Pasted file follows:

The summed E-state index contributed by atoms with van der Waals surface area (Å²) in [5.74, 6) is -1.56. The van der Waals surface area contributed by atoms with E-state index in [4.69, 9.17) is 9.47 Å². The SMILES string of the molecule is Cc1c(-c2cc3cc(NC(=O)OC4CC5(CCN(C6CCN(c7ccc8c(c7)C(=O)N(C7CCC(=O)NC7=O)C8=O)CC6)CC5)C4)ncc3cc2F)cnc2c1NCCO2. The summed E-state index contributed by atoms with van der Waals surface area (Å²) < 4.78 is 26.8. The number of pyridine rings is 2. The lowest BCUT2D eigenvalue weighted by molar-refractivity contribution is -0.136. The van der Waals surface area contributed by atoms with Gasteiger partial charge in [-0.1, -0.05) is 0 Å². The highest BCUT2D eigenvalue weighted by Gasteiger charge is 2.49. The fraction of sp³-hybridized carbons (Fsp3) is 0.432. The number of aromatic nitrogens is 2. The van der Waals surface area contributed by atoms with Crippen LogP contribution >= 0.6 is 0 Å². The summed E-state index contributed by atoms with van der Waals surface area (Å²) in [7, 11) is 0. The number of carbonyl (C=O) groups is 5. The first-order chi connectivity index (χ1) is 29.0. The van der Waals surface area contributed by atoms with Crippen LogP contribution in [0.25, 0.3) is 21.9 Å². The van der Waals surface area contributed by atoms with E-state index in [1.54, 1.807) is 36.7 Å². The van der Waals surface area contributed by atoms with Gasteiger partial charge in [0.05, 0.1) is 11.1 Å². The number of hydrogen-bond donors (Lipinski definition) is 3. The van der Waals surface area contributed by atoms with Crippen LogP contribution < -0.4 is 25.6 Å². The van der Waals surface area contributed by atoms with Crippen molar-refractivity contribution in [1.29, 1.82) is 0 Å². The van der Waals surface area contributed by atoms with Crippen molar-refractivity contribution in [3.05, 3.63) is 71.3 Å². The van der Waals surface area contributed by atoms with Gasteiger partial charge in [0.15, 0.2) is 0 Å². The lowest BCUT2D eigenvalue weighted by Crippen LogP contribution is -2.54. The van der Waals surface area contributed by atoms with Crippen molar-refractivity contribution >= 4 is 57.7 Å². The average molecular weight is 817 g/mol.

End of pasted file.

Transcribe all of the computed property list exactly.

The summed E-state index contributed by atoms with van der Waals surface area (Å²) in [5.74, 6) is -1.56. The van der Waals surface area contributed by atoms with E-state index in [4.69, 9.17) is 9.47 Å². The SMILES string of the molecule is Cc1c(-c2cc3cc(NC(=O)OC4CC5(CCN(C6CCN(c7ccc8c(c7)C(=O)N(C7CCC(=O)NC7=O)C8=O)CC6)CC5)C4)ncc3cc2F)cnc2c1NCCO2. The summed E-state index contributed by atoms with van der Waals surface area (Å²) < 4.78 is 26.8. The number of pyridine rings is 2. The lowest BCUT2D eigenvalue weighted by molar-refractivity contribution is -0.136. The van der Waals surface area contributed by atoms with Gasteiger partial charge in [-0.1, -0.05) is 0 Å². The highest BCUT2D eigenvalue weighted by Gasteiger charge is 2.49. The fraction of sp³-hybridized carbons (Fsp3) is 0.432. The number of aromatic nitrogens is 2. The van der Waals surface area contributed by atoms with Crippen LogP contribution >= 0.6 is 0 Å². The summed E-state index contributed by atoms with van der Waals surface area (Å²) in [7, 11) is 0. The number of carbonyl (C=O) groups is 5. The first-order chi connectivity index (χ1) is 29.0. The van der Waals surface area contributed by atoms with Crippen LogP contribution in [0.25, 0.3) is 21.9 Å². The van der Waals surface area contributed by atoms with E-state index in [1.54, 1.807) is 36.7 Å². The van der Waals surface area contributed by atoms with Gasteiger partial charge in [0.05, 0.1) is 11.1 Å². The number of hydrogen-bond donors (Lipinski definition) is 3. The van der Waals surface area contributed by atoms with Crippen LogP contribution < -0.4 is 25.6 Å². The van der Waals surface area contributed by atoms with Crippen molar-refractivity contribution in [1.29, 1.82) is 0 Å². The van der Waals surface area contributed by atoms with Crippen molar-refractivity contribution in [3.05, 3.63) is 71.3 Å². The van der Waals surface area contributed by atoms with Gasteiger partial charge in [0.15, 0.2) is 0 Å². The lowest BCUT2D eigenvalue weighted by Crippen LogP contribution is -2.54. The van der Waals surface area contributed by atoms with Crippen molar-refractivity contribution >= 4 is 57.7 Å². The average molecular weight is 817 g/mol.